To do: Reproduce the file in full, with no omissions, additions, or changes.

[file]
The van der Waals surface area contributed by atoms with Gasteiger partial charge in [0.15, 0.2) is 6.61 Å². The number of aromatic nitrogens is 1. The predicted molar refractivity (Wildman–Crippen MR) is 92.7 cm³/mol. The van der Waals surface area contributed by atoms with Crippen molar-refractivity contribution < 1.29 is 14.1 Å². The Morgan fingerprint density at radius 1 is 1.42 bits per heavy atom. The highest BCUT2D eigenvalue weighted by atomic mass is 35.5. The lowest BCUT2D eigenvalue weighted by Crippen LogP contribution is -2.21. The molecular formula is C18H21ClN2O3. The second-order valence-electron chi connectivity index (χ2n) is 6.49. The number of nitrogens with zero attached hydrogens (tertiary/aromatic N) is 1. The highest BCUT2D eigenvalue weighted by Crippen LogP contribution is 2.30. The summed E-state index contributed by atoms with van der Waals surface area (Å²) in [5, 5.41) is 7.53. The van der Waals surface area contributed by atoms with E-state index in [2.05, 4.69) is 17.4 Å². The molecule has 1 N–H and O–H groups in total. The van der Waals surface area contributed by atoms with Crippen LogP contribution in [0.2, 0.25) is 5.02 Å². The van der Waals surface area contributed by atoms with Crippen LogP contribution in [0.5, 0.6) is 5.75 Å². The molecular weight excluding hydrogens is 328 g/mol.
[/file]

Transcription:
The van der Waals surface area contributed by atoms with Gasteiger partial charge in [0.15, 0.2) is 6.61 Å². The number of aromatic nitrogens is 1. The predicted molar refractivity (Wildman–Crippen MR) is 92.7 cm³/mol. The van der Waals surface area contributed by atoms with Crippen molar-refractivity contribution < 1.29 is 14.1 Å². The Morgan fingerprint density at radius 1 is 1.42 bits per heavy atom. The highest BCUT2D eigenvalue weighted by atomic mass is 35.5. The lowest BCUT2D eigenvalue weighted by Crippen LogP contribution is -2.21. The molecular formula is C18H21ClN2O3. The second-order valence-electron chi connectivity index (χ2n) is 6.49. The number of nitrogens with zero attached hydrogens (tertiary/aromatic N) is 1. The highest BCUT2D eigenvalue weighted by Crippen LogP contribution is 2.30. The summed E-state index contributed by atoms with van der Waals surface area (Å²) in [5, 5.41) is 7.53. The van der Waals surface area contributed by atoms with E-state index in [2.05, 4.69) is 17.4 Å². The molecule has 1 N–H and O–H groups in total. The van der Waals surface area contributed by atoms with Crippen LogP contribution in [0.2, 0.25) is 5.02 Å². The van der Waals surface area contributed by atoms with Crippen LogP contribution in [0.5, 0.6) is 5.75 Å². The molecular weight excluding hydrogens is 328 g/mol.